Thought for The Month February 2023
Do you have a soul? If so, what’s it like? What do you do about it?
I imagine a number of you will simply answer “yes” to the first question and send this “thought” to the recycling bin. Some of you may feel angry that I am turning my thought inward at a time following the earthquake in Turkey when the thoughts and prayers of most of the world are outward bound. In which case apologies; yet, I would claim, this is possibly the most important question in your life and will need an answer long after the world has moved on to the next tragic news story.
Let’s start with the Virgin Mary and her song called the Magnificat. “My soul doth magnify the Lord…” Not my “voice”, not my “feelings”, not my “thoughts”, but my soul. Everything about the annunciation was bad news – a pregnancy outside marriage, with all the difficulties with your husband, your family, your in-laws, the local community that that involves. Not to mention morning sickness and the rest of it. It would not have been surprising if feelings and thoughts had given voice to dismay. That’s what your “flesh” would say; but her “spirit” spoke of pride, of trust in God, of exaltation.
I always used to tell my students not to include a dictionary definition of a topic in an essay, so here, breaking my own rule: “soul” can simply mean a person. Old King Cole was a merry old soul – not that he had a merry soul of whatever age-group, but that is the kind of person that he was. I think if he consumed all that tobacco and alcohol he wouldn’t have stayed a merry soul for many years. And if I were a king, I would want a full scale orchestra, chorus and soloists to keep me entertained, not some scrawny string trio.
So I don’t buy that definition. Let’s turn instead to Sir Thomas More in “A Man for all Seasons” talking about his refusal to countenance Henry VIII’s divorce: “And what would you do with a water spaniel that was afraid of water? You’d hang it! Well, as a spaniel is to water, so is a man to his own self. I will not give in because I oppose it—I do—not my pride, not my spleen, nor any other of my appetites but I do—I!” That is a definition I do buy.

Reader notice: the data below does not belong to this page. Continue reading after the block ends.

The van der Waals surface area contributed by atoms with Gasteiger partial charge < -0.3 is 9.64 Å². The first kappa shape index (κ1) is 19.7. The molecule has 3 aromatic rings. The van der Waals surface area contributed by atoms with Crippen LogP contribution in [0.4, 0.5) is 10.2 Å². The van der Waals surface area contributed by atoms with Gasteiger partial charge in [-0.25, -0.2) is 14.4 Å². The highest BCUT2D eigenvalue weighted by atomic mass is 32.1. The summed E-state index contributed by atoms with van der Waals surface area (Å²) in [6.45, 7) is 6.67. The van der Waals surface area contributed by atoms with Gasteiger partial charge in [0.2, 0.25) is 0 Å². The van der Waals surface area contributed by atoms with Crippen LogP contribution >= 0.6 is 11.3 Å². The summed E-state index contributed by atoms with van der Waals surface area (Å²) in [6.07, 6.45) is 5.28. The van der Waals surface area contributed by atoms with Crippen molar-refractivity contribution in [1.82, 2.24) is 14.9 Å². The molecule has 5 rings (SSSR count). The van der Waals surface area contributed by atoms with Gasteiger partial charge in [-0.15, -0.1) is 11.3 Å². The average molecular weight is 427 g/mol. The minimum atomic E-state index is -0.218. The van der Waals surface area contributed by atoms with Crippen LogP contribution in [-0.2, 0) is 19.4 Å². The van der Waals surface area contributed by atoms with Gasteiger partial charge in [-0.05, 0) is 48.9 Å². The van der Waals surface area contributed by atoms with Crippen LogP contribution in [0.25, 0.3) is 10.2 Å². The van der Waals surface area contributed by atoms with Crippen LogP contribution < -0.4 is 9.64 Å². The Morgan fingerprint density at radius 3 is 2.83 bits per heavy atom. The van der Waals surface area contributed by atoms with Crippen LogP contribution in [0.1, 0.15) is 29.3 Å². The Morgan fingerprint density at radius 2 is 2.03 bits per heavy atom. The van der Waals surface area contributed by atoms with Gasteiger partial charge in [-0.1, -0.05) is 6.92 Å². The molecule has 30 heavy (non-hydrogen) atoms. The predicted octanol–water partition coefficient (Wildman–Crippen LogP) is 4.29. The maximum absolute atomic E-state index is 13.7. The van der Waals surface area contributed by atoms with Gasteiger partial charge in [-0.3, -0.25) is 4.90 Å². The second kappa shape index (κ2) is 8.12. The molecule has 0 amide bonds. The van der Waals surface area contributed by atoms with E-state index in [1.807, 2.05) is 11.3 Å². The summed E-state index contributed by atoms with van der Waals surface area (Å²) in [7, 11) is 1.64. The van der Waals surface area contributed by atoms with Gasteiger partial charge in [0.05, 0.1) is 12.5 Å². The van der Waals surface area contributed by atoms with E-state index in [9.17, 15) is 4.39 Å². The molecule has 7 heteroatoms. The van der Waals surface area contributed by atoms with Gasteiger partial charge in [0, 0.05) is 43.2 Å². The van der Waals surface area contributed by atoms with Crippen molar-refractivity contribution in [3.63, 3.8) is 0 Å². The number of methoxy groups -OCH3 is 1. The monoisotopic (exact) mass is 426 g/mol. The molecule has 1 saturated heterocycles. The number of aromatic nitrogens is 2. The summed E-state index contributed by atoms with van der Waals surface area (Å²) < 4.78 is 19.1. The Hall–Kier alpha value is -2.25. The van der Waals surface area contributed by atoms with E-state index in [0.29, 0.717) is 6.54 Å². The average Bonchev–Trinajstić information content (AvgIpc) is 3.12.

Or another unlikely authority from the same period, Sir Toby Belch, talking about a famous duellist: “souls and bodies hath he divorced three”. This refers to the Elizabethan view embedded deep in our view of Man that the soul is like a partner that stays with us through life, from which we are only separated at death. Is it true? Theologians have tried to prove it by weighing a body at the moment of death, seeing if there is a change of weight at this crucial moment of departure of the soul. A futile attempt, given that a quantity air is also lost at this point – from more than one orifice! You might like to think of it though as what W. S. Gilbert calls a “legal fiction” – even if you can’t prove that there is such a thing as a soul, it is better to act as if there is.
If there is a soul, then we all, Christian or otherwise, have one. Including Walt Whitman, who looked forward to the journey into eternity with his soul:
Sail forth — steer for the deep waters only,
For we are bound where mariner has not yet dared to go,
And we will risk the ship, ourselves and all.
O my brave soul!
O farther farther sail!
O daring joy, but safe! are they not all the seas of God?
O farther, farther, farther sail!
And so, as Valentine’s Day comes around, my advice to you is to be good to your soul. I don’t know what things yours goes for – mine is uplifted by music, performing it and listening to it. And sometimes by complete withdrawal and emptiness, for God is there too. Know your own soul and her needs: treat her well, with affection and the things that she loves. She deserves it for putting up with you all these years.